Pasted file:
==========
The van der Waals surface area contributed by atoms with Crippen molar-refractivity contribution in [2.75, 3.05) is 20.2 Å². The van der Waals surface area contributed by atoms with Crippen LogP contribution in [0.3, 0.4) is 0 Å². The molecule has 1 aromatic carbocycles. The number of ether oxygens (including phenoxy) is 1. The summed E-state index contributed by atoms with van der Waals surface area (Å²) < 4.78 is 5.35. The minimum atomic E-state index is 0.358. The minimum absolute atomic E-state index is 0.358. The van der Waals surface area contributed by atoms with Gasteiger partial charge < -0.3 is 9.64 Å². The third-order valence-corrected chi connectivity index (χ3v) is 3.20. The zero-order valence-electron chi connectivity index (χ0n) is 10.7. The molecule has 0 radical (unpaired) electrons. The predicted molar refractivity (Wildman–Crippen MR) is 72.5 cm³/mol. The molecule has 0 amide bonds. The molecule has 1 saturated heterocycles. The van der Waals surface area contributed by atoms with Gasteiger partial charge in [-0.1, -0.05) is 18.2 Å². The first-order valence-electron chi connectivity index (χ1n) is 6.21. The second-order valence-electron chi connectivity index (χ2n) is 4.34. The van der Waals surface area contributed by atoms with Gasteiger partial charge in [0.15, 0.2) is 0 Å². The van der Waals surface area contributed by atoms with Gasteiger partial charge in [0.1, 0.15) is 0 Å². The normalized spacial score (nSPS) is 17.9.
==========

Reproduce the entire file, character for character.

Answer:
The van der Waals surface area contributed by atoms with Crippen molar-refractivity contribution in [2.75, 3.05) is 20.2 Å². The van der Waals surface area contributed by atoms with Crippen LogP contribution in [0.3, 0.4) is 0 Å². The molecule has 1 aromatic carbocycles. The number of ether oxygens (including phenoxy) is 1. The summed E-state index contributed by atoms with van der Waals surface area (Å²) < 4.78 is 5.35. The minimum atomic E-state index is 0.358. The minimum absolute atomic E-state index is 0.358. The van der Waals surface area contributed by atoms with Gasteiger partial charge < -0.3 is 9.64 Å². The third-order valence-corrected chi connectivity index (χ3v) is 3.20. The zero-order valence-electron chi connectivity index (χ0n) is 10.7. The molecule has 0 radical (unpaired) electrons. The predicted molar refractivity (Wildman–Crippen MR) is 72.5 cm³/mol. The molecule has 0 amide bonds. The molecule has 1 saturated heterocycles. The van der Waals surface area contributed by atoms with Gasteiger partial charge in [-0.1, -0.05) is 18.2 Å². The first-order valence-electron chi connectivity index (χ1n) is 6.21. The second-order valence-electron chi connectivity index (χ2n) is 4.34. The van der Waals surface area contributed by atoms with Gasteiger partial charge in [0.15, 0.2) is 0 Å². The van der Waals surface area contributed by atoms with Gasteiger partial charge in [0.1, 0.15) is 0 Å². The normalized spacial score (nSPS) is 17.9.